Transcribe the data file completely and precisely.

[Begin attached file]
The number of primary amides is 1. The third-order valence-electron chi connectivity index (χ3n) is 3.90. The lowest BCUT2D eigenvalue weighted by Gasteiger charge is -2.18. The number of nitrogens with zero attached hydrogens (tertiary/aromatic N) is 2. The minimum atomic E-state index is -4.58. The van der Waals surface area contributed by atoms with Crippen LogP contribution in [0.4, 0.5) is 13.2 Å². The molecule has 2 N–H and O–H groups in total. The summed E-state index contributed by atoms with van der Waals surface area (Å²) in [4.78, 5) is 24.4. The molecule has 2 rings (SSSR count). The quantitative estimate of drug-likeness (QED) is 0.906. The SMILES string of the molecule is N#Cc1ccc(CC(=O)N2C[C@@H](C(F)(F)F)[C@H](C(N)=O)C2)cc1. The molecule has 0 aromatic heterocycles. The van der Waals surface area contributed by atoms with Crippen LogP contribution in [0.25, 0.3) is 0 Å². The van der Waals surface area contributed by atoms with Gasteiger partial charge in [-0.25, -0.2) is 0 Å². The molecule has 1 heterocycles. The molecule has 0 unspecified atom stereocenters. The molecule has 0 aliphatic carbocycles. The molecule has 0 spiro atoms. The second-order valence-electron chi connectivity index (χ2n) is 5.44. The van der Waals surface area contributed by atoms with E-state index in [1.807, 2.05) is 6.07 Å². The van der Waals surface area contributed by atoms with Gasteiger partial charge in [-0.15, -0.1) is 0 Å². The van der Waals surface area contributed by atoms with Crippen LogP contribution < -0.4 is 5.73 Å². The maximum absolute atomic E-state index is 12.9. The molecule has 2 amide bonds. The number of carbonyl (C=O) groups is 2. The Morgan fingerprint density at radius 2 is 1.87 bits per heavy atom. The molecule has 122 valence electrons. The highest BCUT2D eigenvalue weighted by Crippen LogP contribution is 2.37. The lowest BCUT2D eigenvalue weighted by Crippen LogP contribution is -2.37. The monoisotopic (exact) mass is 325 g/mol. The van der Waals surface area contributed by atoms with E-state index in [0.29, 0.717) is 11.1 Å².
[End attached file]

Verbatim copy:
The number of primary amides is 1. The third-order valence-electron chi connectivity index (χ3n) is 3.90. The lowest BCUT2D eigenvalue weighted by Gasteiger charge is -2.18. The number of nitrogens with zero attached hydrogens (tertiary/aromatic N) is 2. The minimum atomic E-state index is -4.58. The van der Waals surface area contributed by atoms with Crippen LogP contribution in [0.4, 0.5) is 13.2 Å². The molecule has 2 N–H and O–H groups in total. The summed E-state index contributed by atoms with van der Waals surface area (Å²) in [4.78, 5) is 24.4. The molecule has 2 rings (SSSR count). The quantitative estimate of drug-likeness (QED) is 0.906. The SMILES string of the molecule is N#Cc1ccc(CC(=O)N2C[C@@H](C(F)(F)F)[C@H](C(N)=O)C2)cc1. The molecule has 0 aromatic heterocycles. The van der Waals surface area contributed by atoms with Crippen LogP contribution in [0.25, 0.3) is 0 Å². The van der Waals surface area contributed by atoms with Gasteiger partial charge in [-0.25, -0.2) is 0 Å². The molecule has 1 heterocycles. The molecule has 0 unspecified atom stereocenters. The molecule has 0 aliphatic carbocycles. The molecule has 0 spiro atoms. The second-order valence-electron chi connectivity index (χ2n) is 5.44. The van der Waals surface area contributed by atoms with E-state index in [1.807, 2.05) is 6.07 Å². The van der Waals surface area contributed by atoms with Gasteiger partial charge in [-0.15, -0.1) is 0 Å². The van der Waals surface area contributed by atoms with Crippen LogP contribution < -0.4 is 5.73 Å². The maximum absolute atomic E-state index is 12.9. The molecule has 2 amide bonds. The number of carbonyl (C=O) groups is 2. The Morgan fingerprint density at radius 2 is 1.87 bits per heavy atom. The molecule has 122 valence electrons. The highest BCUT2D eigenvalue weighted by Crippen LogP contribution is 2.37. The lowest BCUT2D eigenvalue weighted by Crippen LogP contribution is -2.37. The monoisotopic (exact) mass is 325 g/mol. The van der Waals surface area contributed by atoms with E-state index in [0.29, 0.717) is 11.1 Å².